Ask the PT: About Knee Pain

I recently developed pain and a crackling sound in the front of my knee when gardening.  It’s worse when I get up from the ground or squat down to lift things.  What can I do to alleviate this?

Response from Dustin Renaud,MPT of PT Cumberland

The likely source of the crackling or grinding experienced in your knee is a condition called chondromalacia patella (or CMP).  This condition occurs when the knee cap (or patella) is not moving properly over the thigh bone (or femur).  In normal knee function, the patella tracks smoothly within a groove between the condyles of the femur.  When the patella is either tilted or shifted due to a muscular imbalance, the resulting increased pressure between the two bones will cause softening of the cartilage under the knee cap or pain in the area of increased pressure.  This abnormal pressure can cause a crackling sound, pain and/or swelling in the front of the knee.  

CMP is typically caused by excessive tightness of the muscles and soft tissue around the knee, including the hamstring, IT band, and quadriceps, combined with general weakness of the inside muscles of the knee.  This can either be related to a recent injury or chronic muscle imbalance related to posture or daily activity.  Those who are more likely to develop this condition include females, knock-kneed or flat-footed runners, or those with an unusually shaped patella undersurface.  X-ray or MRI can be used to confirm the diagnosis of CMP but is not required.  Symptoms of this condition include pain in the front of the knee during prolonged sitting, and from activities such as running, squatting, and climbing stairs.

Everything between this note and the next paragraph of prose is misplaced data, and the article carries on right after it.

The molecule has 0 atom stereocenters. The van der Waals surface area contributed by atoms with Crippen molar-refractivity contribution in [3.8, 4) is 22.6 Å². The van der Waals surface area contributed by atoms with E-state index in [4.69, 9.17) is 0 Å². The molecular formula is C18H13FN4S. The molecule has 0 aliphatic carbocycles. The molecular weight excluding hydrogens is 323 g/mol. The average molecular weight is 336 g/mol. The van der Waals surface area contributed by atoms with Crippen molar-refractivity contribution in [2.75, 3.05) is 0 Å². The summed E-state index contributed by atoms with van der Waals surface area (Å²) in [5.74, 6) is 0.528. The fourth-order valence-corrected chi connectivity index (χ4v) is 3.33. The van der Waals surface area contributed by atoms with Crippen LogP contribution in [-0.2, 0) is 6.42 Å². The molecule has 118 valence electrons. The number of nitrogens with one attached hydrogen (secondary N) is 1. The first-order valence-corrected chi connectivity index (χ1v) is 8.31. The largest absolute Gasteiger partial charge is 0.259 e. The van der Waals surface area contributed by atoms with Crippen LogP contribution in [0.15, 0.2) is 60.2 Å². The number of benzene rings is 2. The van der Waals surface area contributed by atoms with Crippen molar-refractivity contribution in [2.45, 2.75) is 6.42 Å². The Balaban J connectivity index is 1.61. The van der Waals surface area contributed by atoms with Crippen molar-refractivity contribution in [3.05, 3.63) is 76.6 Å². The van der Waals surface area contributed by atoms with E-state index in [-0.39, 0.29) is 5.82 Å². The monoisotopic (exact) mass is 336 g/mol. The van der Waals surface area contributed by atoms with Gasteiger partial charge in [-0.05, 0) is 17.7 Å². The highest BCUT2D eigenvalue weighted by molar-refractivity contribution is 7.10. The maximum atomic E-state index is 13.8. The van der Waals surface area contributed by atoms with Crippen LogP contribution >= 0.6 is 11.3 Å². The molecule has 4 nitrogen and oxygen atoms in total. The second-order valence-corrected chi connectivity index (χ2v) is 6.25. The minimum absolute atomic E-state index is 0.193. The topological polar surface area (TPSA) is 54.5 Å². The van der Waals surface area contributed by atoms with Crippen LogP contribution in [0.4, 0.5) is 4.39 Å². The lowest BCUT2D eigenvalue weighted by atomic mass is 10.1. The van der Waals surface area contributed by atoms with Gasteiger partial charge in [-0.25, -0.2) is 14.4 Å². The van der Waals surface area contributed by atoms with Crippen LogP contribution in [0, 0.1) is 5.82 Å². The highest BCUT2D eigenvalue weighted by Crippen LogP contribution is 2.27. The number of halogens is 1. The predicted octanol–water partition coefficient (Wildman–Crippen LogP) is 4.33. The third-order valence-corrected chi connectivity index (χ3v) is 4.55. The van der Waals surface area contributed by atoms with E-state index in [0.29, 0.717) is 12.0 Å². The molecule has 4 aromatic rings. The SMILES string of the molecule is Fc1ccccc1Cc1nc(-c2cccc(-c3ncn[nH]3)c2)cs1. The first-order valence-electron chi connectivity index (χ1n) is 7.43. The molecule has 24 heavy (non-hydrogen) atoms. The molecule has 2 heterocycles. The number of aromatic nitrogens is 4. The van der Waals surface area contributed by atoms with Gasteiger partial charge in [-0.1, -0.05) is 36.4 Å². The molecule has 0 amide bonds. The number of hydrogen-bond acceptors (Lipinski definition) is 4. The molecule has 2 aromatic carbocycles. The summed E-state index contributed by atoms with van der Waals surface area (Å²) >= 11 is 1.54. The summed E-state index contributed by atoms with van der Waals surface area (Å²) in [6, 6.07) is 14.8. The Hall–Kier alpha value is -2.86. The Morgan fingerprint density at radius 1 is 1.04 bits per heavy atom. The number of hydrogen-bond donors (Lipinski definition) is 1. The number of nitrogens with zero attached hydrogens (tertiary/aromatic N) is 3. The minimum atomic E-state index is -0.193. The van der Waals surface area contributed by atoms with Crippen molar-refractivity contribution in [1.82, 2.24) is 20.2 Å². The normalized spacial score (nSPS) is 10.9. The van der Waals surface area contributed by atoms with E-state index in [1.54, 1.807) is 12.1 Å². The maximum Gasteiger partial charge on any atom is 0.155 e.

Physical therapy treatment of CMP is effective in improving pain control and daily function.  Treatment consists of a thorough evaluation to determine the involved musculature and structures followed by the development of a comprehensive treatment plan.  Stretching of the tightened soft tissue with strengthening of the muscles surrounding the knee and hip is important to ensure proper mechanics of the involved leg and to limit excessive stress to the patella.  This will allow for proper tracking and decrease abnormal pressure of the patella against the femur. For more information on how you can alleviate knee pain, call Physical Therapy of Cumberland at 333.9787 or contact us on the form below.

 

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